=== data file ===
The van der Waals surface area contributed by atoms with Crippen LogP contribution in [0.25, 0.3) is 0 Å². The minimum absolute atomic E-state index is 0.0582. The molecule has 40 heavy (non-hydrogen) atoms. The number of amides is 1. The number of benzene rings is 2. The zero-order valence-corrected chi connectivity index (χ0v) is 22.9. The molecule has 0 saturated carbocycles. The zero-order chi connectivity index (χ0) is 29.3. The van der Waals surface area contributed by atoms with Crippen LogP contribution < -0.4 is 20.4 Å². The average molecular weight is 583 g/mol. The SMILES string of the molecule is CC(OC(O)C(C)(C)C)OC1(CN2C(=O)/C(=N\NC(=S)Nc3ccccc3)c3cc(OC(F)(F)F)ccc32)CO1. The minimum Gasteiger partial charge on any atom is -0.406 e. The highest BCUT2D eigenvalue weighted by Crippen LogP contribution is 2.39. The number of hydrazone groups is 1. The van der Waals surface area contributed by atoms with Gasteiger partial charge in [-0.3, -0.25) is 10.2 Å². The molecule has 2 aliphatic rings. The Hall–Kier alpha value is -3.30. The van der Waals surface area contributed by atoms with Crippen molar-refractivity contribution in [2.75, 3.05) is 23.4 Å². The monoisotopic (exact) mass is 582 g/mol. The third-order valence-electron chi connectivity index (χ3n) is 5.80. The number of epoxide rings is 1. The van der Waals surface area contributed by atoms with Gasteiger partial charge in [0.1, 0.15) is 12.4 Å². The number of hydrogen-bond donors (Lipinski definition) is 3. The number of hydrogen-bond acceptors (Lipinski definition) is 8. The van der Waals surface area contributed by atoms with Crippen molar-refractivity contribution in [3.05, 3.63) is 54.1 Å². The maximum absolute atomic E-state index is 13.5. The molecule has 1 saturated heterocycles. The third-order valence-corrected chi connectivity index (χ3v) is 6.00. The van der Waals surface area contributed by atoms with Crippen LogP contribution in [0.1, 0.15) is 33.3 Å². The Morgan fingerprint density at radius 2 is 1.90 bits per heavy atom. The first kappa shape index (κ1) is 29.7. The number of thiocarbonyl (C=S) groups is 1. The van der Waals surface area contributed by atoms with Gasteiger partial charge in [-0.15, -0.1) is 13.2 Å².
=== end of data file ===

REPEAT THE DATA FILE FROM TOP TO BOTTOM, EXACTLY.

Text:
The van der Waals surface area contributed by atoms with Crippen LogP contribution in [0.25, 0.3) is 0 Å². The minimum absolute atomic E-state index is 0.0582. The molecule has 40 heavy (non-hydrogen) atoms. The number of amides is 1. The number of benzene rings is 2. The zero-order valence-corrected chi connectivity index (χ0v) is 22.9. The molecule has 0 saturated carbocycles. The zero-order chi connectivity index (χ0) is 29.3. The van der Waals surface area contributed by atoms with Crippen LogP contribution < -0.4 is 20.4 Å². The average molecular weight is 583 g/mol. The SMILES string of the molecule is CC(OC(O)C(C)(C)C)OC1(CN2C(=O)/C(=N\NC(=S)Nc3ccccc3)c3cc(OC(F)(F)F)ccc32)CO1. The minimum Gasteiger partial charge on any atom is -0.406 e. The highest BCUT2D eigenvalue weighted by Crippen LogP contribution is 2.39. The number of hydrazone groups is 1. The van der Waals surface area contributed by atoms with Gasteiger partial charge in [-0.3, -0.25) is 10.2 Å². The molecule has 2 aliphatic rings. The Hall–Kier alpha value is -3.30. The van der Waals surface area contributed by atoms with Crippen molar-refractivity contribution in [2.75, 3.05) is 23.4 Å². The monoisotopic (exact) mass is 582 g/mol. The third-order valence-electron chi connectivity index (χ3n) is 5.80. The number of epoxide rings is 1. The van der Waals surface area contributed by atoms with Gasteiger partial charge in [0.1, 0.15) is 12.4 Å². The number of hydrogen-bond donors (Lipinski definition) is 3. The number of hydrogen-bond acceptors (Lipinski definition) is 8. The van der Waals surface area contributed by atoms with Crippen molar-refractivity contribution in [3.05, 3.63) is 54.1 Å². The maximum absolute atomic E-state index is 13.5. The molecule has 1 saturated heterocycles. The third-order valence-corrected chi connectivity index (χ3v) is 6.00. The van der Waals surface area contributed by atoms with Crippen LogP contribution in [0.1, 0.15) is 33.3 Å². The Morgan fingerprint density at radius 2 is 1.90 bits per heavy atom. The first kappa shape index (κ1) is 29.7. The number of thiocarbonyl (C=S) groups is 1. The van der Waals surface area contributed by atoms with Gasteiger partial charge in [-0.15, -0.1) is 13.2 Å².